The face of evil changes, but its heart does not. The hatred of Dylann Roof exceeded his humanity. It is said that he stated he almost did not go through with the killing because the people were too nice to him. They welcomed him with open arms, but he did not even treat them with the dignity that one would give to a stray dog as he gunned down people as they closed their eyes to pray. Dylann Roof says that he did not grow up in a racist family, judging from the reaction of his family, I believe it. I can barely imagine the shock, shame and disgrace they must feel. In his manifesto, Roof explains his transformation. It may provide some insight into heading off future Roofs. Cicero, he is not. In fact, he is not even up to the level of the Turner Diaries, which spawned a small but new generation of White Supremacy race warriors in waiting. There is not likely to be scores of warriors heeding his call to arms. The story now shifts from his action to our reactions.
I think the Southern Baptist Convention had exactly the right tone. In part President Russell Moore stated, “We stand in solidarity with our brothers and sisters in Christ….There is hardly a more vivid picture of unmasked evil than the murder of people in prayer.” He continued, “Virtually every week we see another incident of the sin of racism in American Society, from unarmed African-American men and children killed in the streets to worshipers gunned down in their pews. This must end, and the Church of Jesus Christ must lead the way.”
At least a dozen Presidential candidates have issued statements. The best statement from a Presidential candidate comes from the rookie, Dr. Ben Carson. Others grapple with how to unite us and characterize this evil. The current President goes off on a gun control diatribe. Cotton, an NRA board member counters that if state senator/pastor didn’t oppose concealed carry in churches, 8 or 9 people may still be alive. While those maybe appropriate discussions for future policy, they both miss the heart of the matter. Hillary Clinton, as usual, issued a placeholder statement of condolence not one of substance and healing. Senator Bernie Sanders had a powerful statement but seemed to step on it when his rally held 30 feet from a prayer vigil for the victims was so loud that it overwhelmed those in prayer. Many Republicans also missed the opportunity to show leadership.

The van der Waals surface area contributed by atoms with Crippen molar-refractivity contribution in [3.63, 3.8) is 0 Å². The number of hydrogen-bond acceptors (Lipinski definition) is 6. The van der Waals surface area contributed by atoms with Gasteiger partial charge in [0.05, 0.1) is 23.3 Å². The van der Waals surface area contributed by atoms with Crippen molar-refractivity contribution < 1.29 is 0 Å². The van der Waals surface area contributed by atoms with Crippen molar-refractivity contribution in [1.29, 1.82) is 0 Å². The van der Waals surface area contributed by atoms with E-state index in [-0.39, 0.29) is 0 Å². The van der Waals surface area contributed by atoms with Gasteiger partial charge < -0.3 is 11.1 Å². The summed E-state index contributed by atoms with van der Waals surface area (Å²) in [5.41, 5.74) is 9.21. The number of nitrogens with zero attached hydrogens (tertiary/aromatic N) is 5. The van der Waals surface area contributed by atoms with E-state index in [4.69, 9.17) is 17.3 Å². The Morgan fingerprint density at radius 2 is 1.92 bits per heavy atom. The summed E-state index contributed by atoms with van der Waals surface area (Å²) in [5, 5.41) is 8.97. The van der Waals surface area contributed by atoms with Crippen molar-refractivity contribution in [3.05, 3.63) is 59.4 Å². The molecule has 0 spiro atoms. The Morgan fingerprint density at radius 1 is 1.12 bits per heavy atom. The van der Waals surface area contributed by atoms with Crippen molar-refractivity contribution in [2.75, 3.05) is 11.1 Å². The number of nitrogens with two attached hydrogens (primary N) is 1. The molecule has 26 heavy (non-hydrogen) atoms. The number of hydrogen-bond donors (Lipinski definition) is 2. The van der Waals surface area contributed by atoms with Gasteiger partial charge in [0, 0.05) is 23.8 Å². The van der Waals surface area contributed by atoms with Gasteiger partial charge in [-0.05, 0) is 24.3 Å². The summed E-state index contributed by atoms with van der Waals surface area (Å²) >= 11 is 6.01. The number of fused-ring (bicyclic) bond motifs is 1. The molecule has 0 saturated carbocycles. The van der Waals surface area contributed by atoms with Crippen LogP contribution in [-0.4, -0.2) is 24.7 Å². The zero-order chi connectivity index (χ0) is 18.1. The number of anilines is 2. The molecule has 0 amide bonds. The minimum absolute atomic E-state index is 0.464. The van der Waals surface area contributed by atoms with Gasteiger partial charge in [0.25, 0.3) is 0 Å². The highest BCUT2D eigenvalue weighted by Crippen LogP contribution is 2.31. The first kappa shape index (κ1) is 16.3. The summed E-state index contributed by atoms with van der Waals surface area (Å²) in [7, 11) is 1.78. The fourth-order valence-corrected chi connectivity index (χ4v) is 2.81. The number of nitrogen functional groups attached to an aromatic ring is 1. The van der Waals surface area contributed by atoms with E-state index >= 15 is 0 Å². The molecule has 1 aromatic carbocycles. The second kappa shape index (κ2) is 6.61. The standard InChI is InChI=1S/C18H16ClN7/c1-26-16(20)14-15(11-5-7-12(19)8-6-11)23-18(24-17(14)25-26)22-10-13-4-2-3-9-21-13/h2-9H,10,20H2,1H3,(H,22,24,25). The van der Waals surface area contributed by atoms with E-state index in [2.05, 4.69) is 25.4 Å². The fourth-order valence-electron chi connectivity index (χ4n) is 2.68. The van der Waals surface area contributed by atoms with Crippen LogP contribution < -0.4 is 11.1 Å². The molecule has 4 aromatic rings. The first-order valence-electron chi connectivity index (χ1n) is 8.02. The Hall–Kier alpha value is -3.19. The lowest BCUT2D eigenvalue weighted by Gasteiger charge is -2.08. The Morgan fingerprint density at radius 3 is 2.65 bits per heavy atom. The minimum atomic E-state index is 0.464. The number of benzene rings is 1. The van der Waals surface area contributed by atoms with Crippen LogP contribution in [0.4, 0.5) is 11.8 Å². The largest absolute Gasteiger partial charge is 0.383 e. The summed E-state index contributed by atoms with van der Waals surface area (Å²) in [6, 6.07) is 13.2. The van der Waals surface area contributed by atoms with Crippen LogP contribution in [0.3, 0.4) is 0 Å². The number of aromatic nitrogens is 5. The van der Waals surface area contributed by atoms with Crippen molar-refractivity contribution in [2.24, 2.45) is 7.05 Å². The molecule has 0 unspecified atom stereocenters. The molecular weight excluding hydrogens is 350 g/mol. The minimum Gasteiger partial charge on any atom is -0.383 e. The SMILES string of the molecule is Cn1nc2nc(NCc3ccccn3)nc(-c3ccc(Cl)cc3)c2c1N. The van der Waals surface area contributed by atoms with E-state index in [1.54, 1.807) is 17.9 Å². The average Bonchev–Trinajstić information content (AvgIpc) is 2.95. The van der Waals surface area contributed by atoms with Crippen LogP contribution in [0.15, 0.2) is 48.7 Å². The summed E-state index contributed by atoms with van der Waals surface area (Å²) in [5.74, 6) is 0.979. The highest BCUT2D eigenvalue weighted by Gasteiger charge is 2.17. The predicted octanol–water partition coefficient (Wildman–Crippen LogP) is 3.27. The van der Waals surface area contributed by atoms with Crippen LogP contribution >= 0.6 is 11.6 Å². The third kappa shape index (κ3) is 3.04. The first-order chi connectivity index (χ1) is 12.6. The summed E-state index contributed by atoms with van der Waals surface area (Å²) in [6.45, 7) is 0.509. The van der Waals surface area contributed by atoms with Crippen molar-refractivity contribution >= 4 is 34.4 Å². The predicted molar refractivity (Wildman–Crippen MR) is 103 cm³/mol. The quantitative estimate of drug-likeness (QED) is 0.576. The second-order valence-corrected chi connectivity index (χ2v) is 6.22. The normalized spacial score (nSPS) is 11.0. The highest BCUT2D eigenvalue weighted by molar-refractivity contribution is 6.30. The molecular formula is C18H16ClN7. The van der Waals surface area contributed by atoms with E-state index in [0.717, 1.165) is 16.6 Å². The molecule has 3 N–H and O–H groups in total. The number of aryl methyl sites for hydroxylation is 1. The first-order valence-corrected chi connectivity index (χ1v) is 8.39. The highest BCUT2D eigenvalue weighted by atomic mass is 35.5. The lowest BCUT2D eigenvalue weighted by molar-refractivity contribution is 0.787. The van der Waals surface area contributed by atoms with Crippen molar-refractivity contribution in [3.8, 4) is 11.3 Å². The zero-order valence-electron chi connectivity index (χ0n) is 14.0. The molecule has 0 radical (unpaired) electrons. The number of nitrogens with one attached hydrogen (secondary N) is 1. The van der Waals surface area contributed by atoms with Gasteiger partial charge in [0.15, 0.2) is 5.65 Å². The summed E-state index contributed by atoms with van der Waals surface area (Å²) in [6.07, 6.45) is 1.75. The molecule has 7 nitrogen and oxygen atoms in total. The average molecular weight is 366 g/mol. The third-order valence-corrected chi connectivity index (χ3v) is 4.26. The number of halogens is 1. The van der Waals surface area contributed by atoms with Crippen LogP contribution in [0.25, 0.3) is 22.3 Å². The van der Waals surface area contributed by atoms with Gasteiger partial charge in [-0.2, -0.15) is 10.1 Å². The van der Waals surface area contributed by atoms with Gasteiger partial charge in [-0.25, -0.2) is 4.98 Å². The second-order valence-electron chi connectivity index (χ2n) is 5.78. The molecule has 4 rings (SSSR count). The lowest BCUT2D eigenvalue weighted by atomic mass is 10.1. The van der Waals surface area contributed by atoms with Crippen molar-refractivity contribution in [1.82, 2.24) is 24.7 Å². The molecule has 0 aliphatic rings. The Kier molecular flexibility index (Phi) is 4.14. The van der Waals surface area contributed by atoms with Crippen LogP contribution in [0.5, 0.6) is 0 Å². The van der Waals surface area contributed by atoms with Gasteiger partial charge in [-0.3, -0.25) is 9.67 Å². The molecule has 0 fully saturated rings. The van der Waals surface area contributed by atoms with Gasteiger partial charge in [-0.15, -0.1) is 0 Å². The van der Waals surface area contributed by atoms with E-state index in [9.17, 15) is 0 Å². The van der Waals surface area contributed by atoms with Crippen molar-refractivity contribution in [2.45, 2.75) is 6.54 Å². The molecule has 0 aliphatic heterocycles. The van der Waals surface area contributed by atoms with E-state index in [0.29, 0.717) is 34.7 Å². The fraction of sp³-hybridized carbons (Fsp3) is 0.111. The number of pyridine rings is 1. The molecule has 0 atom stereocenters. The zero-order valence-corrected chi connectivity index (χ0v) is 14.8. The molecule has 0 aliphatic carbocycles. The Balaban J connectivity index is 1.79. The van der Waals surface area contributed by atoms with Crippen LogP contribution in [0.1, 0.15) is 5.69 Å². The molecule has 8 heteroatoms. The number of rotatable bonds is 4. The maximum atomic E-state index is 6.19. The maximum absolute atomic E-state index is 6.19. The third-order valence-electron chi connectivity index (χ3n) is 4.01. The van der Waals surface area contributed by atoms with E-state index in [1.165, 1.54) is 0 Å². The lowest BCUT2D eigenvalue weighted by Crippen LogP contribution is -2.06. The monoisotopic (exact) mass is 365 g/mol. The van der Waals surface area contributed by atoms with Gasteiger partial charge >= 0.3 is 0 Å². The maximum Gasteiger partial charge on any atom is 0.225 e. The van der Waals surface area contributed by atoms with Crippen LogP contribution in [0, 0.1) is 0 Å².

The left wants to focus on racism and gun control, the right on religious liberty and self protection. It seems as if the political class in America treats this tragic massacre like every other issue in today’s politics. It is part of a partisan struggle for capturing the narrative that benefits their side. Dr. Ben Carson and Senator Rand Paul seemed to rise above either platitudes or partisanship. This tragedy was about racism and evidence for the disrespect for faith that many have. We can unite in pushing back on both fronts. This is not an issue we need to debate. It is one that left and right can join together in fighting provided that we can see beyond our own noses.